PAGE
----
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Splunk cuts 7 per cent of workforce ahead of Cisco acquisition

Splunk cuts 7 per cent of workforce ahead of Cisco acquisition

The layoffs are happening in the wake of a market retraction, Splunk CEO Gary Steele said.

Credit: Splunk

Network management and visualisation vendor Splunk, which is set to be acquired by Cisco in a US$28 billion deal, will cut about 560 jobs in a global restructuring, the company announced Wednesday in an SEC filing.

Splunk president and CEO Gary Steele said in the filing that employees in the Americas set to lose their jobs will be notified throughout today, and that the company plans to offer severance packages to laid-off employees, as well as healthcare coverage and job placement assistance for an undisclosed length of time.

The announcement comes after Splunk announced a first wave of 325 job cuts in February.

“The overall market has retracted and we expect the macro environment will continue to be unpredictable for the foreseeable future,” Steele’s message to employees said.

The cuts amount to 7 per cent of Splunk’s global workforce, according to Steele’s filing, and are unrelated to the company’s pending acquisition by networking giant Cisco, which was initially announced in September of this year. (Splunk employed roughly 8,000 people globally as of early 2023, according to Macrotrends, which represents an increase of more than 14 per cent from its 2022 totals.)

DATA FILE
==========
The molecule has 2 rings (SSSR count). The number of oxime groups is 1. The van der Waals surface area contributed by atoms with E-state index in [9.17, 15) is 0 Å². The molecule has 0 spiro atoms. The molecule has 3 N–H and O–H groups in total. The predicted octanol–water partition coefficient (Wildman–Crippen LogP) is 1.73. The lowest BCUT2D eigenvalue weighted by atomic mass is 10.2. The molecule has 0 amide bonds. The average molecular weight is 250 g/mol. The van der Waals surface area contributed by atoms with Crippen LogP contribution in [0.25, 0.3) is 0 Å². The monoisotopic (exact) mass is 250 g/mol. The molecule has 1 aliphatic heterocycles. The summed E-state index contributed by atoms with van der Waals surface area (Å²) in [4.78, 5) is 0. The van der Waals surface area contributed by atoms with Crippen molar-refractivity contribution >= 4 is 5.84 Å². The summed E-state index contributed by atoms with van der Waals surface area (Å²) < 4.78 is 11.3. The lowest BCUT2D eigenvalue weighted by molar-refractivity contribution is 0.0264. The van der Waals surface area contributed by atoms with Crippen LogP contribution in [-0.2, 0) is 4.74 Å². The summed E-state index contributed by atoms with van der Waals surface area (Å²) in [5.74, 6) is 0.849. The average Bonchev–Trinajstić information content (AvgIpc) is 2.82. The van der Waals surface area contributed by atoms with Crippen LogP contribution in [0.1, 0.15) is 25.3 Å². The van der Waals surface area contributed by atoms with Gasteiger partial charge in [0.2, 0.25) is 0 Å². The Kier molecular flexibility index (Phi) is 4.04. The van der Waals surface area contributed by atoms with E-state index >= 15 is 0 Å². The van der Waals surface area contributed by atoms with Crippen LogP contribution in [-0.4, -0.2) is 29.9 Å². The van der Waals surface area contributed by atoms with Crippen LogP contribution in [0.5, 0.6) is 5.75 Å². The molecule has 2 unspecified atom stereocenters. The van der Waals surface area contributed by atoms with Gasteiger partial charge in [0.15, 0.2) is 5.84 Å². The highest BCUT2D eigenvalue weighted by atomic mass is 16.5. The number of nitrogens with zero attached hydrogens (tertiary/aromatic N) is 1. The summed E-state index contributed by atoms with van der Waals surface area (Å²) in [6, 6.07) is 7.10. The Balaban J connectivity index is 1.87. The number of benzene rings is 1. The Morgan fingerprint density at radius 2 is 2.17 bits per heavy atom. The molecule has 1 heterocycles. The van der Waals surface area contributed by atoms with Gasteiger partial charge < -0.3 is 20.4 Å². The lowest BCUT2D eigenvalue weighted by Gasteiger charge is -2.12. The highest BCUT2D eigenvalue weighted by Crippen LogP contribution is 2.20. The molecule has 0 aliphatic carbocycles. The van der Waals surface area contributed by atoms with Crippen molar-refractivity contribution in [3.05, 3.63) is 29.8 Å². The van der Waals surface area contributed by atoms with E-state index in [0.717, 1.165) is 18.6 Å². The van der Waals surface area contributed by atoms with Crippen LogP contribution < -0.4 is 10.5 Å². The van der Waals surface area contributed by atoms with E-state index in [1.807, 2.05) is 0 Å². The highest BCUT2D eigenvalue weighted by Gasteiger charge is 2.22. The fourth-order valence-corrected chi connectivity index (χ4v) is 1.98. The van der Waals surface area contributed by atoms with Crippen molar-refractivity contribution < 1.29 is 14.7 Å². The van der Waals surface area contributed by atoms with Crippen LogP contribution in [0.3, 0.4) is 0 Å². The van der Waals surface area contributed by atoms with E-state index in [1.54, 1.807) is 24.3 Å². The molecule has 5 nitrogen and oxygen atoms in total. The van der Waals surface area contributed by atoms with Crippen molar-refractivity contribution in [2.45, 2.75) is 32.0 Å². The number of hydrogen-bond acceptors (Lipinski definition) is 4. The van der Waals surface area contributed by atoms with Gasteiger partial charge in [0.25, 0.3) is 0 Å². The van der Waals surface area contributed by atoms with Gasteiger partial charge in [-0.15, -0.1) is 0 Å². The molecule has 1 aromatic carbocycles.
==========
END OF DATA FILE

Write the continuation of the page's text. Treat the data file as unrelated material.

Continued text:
“The changes we are announcing are not a result of our agreement with Cisco; they are the continuation of the important initiatives we’ve undertaken across Splunk for more than a year to align our resources and operating structure to deliver ongoing and incremental value for our customers,” Steele said.

Though technology companies announced massive layoffs last year, 2023 has been  much worse. Tech suppliers went on a hiring binge during the pandemic when lockdowns sparked a tech buying spree to support remote work, only to face revenue declines as COVID cases subsided.

Meanwhile Splunk’s US$28 billion price tag for the Cisco acquisition reflects the value placed on the company’s observability products, which are central for the type of network traffic monitoring required for the modern threat environment. Those capabilities will complement Cisco’s already extensive network security portfolio, and integrate with the larger company’s existing XDR and Security Cloud platforms.

Cisco said that, when both companies’ products are combined, it will be able to offer what it called “full stack observability,” providing end-to-end visibility into network traffic moving on a user’s systems.

That’s partially due to complementary but not overlapping nature of the two companies’ offerings, Cisco chair and CEO Chuck Robbins told Network World in September.

“I don't think we have significant overlap,” he said. “But I think we have if you think about the data platform and the observability progress that [Splunk] has made, and you couple that with our application visibility with ThousandEyes we think we can actually extend well.”


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